Velasquez-Rios v. Barr, 102820 FED9, 18-72990

Docket Nº:18-72990, 18-73218
Opinion Judge:GOULD, CIRCUIT JUDGE.
Party Name:Eduardo Velasquez-Rios, Petitioner, v. William P. Barr, Attorney General, Respondent. Sanjay Joseph Desai, AKA Sanjay Joseph Andrews, AKA Joao Sergio Karamano Soverano, Petitioner, v. William P. Barr, Attorney General, Respondent.
Attorney:Carlos A. Cruz (argued), Alhambra, California, for Petitioner Eduardo Velasquez-Rios. Stacy Tolchin (argued) and Megan Brewer, Law Offices of Stacy Tolchin, Los Angeles, California; Katherine Brady and Rose Cahn, Immigrant Legal Resource Center, San Francisco, California; Khaled Alrabe, National ...
Judge Panel:Before: Ronald M. Gould and Sandra S. Ikuta, Circuit Judges, and David A. Ezra, District Judge.
Case Date:October 28, 2020
Court:United States Courts of Appeals, Court of Appeals for the Ninth Circuit

Eduardo Velasquez-Rios, Petitioner,

v.

William P. Barr, Attorney General, Respondent.

Sanjay Joseph Desai, AKA Sanjay Joseph Andrews, AKA Joao Sergio Karamano Soverano, Petitioner,

v.

William P. Barr, Attorney General, Respondent.

Nos. 18-72990, 18-73218

United States Court of Appeals, Ninth Circuit

October 28, 2020

Argued and Submitted September 4, 2020 Pasadena, California

On Petition for Review of an Order of the Board of Immigration Appeals, Agency Nos. A200-154-815, A096-656-434

Carlos A. Cruz (argued), Alhambra, California, for Petitioner Eduardo Velasquez-Rios.

Stacy Tolchin (argued) and Megan Brewer, Law Offices of Stacy Tolchin, Los Angeles, California; Katherine Brady and Rose Cahn, Immigrant Legal Resource Center, San Francisco, California; Khaled Alrabe, National Immigration Project of the National Lawyers Guild, Boston, Massachusetts; for Petitioner Sanjay Joseph Desai.

Alexander J. Lutz (argued), Trial Attorney; Jonathan Aaron Robbins (argued), Senior Litigation Counsel; Anthony C. Payne and Anthony P. Nicastro, Assistant Directors; Joseph H. Hunt, Assistant Attorney General; Office of Immigration Litigation, Civil Division, United States Department of Justice, Washington, D.C.; for Respondent.

Before: Ronald M. Gould and Sandra S. Ikuta, Circuit Judges, and David A. Ezra, [*] District Judge.

SUMMARY[**]

Immigration

The panel denied separate petitions for review filed by Eduardo Velasquez-Rios and Sanjay Joseph Desai of decisions of the Board of Immigration Appeals, and held that an amendment to § 18.5 of the California Penal Code, which retroactively reduces the maximum misdemeanor sentence to 364 days, cannot be applied retroactively for purposes of removability under 8 U.S.C. § 1227(a)(2)(A)(i).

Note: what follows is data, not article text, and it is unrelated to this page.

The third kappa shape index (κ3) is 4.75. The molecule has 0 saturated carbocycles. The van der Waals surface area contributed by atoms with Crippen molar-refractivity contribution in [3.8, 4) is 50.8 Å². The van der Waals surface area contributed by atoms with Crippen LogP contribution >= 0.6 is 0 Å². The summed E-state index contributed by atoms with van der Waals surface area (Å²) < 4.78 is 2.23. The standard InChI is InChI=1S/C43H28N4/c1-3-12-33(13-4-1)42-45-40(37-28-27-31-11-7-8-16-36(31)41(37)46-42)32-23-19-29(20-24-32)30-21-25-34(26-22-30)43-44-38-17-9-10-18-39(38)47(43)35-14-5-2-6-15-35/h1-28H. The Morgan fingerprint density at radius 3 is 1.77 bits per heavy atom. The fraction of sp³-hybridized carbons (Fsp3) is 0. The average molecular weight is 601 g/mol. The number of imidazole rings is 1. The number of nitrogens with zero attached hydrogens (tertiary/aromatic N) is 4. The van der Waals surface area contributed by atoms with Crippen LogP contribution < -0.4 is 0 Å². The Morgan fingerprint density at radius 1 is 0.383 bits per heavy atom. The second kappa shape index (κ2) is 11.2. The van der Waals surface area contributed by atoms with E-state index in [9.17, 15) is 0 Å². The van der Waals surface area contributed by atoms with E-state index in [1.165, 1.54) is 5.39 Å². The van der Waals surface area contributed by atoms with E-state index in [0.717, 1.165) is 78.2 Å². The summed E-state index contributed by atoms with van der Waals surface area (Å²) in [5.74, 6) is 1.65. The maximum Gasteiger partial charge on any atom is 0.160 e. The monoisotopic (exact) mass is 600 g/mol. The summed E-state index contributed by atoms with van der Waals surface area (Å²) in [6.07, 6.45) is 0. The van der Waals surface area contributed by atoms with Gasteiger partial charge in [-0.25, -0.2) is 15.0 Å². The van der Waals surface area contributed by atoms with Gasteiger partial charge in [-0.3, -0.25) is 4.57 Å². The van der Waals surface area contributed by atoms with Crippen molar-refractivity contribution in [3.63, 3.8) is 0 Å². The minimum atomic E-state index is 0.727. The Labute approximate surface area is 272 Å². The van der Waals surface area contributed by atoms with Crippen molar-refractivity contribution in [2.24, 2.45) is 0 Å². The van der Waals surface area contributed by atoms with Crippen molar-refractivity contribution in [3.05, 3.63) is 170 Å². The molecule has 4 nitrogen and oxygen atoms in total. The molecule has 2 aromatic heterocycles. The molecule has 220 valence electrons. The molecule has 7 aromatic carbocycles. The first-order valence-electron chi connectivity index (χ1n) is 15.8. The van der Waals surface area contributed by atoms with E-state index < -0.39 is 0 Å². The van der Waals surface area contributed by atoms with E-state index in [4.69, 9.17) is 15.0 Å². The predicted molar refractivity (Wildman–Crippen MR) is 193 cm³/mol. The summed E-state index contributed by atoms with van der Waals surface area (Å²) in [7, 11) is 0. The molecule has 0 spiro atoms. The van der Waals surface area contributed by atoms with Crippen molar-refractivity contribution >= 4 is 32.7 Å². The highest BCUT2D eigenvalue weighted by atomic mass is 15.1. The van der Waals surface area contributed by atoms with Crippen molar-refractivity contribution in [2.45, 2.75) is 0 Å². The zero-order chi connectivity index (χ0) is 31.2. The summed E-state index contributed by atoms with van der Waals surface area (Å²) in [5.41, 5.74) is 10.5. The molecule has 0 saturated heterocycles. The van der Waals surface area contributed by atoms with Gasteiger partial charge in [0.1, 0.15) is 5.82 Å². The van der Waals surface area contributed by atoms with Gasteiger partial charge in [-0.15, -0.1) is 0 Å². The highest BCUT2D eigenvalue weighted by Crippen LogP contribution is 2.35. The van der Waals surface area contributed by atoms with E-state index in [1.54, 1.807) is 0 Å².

Velasquez-Rios and Desai were both found ineligible for cancellation of removal because they had been convicted of offenses under § 1227(a)(2)(A)(i), which-as relevant here-makes an alien removable if he or she committed a crime involving moral turpitude for which a sentence of one year or longer may be imposed. Subsequently, on January 1, 2015, the California legislature enacted § 18.5, which reduced the maximum jail sentences for misdemeanor convictions to 364 days, and on January 1, 2017, the legislature amended § 18.5 to apply retroactively.

In Matter of Velasquez-Rios, 27 I. & N. Dec. 470 (BIA 2018), the BIA held that, for purposes of § 1227(a)(2)(A)(i), the maximum sentence available is determined by looking at the date of conviction. The BIA thus denied Velasquez-Rios' appeal because he could have been sentenced to up to one year of imprisonment when he was convicted, and the BIA later denied Desai's appeal for the same reason. Petitioners challenged Matter of Velasquez-Rios in this court, contending that the amendment to § 18.5 should apply to their cases retroactively such that they would be eligible for cancellation.

In holding that the amendment to § 18.5 cannot be applied retroactively for purposes of § 1227(a)(2)(A)(i), the panel rejected Petitioners' contention that the BIA erred by relying on two sentencing decisions: McNeill v. United States, 563 U.S. 816 (2011), and United States v. Diaz, 838 F.3d 968 (9th Cir. 2016). In McNeil, the Supreme Court held that retroactive changes to North Carolina's state-law sentencing scheme did not change the historical fact that the defendant had been convicted of two felonies. In Diaz, this court concluded that California's reclassification of Diaz's two felony convictions as misdemeanors did not invalidate his enhanced sentence under 21 U.S.C. § 841. This court held that § 841 called for a backward-looking inquiry to the date of conviction, rather than the current state of California law, and that the triggering event under § 841 was when the two felony offenses had "become final."

Petitioners argued that Diaz is inapposite because § 1227(a)(2)(A)(i) lacks any explicit reference to finality. In rejecting that contention, the panel explained that: 1) the holding in Diaz was not limited to apply only where the operative statute is triggered by the finality of a conviction; and 2) even if the language of § 1227(a)(2)(A)(i) does not explicitly refer to the "finality" of a conviction, the language of § 1229b(b)(1)(C)-the cancellation of removal statute that cross-references § 1227(a)(2)-clearly calls for a backward-looking inquiry by requiring that an alien "has not been" convicted of an applicable offense.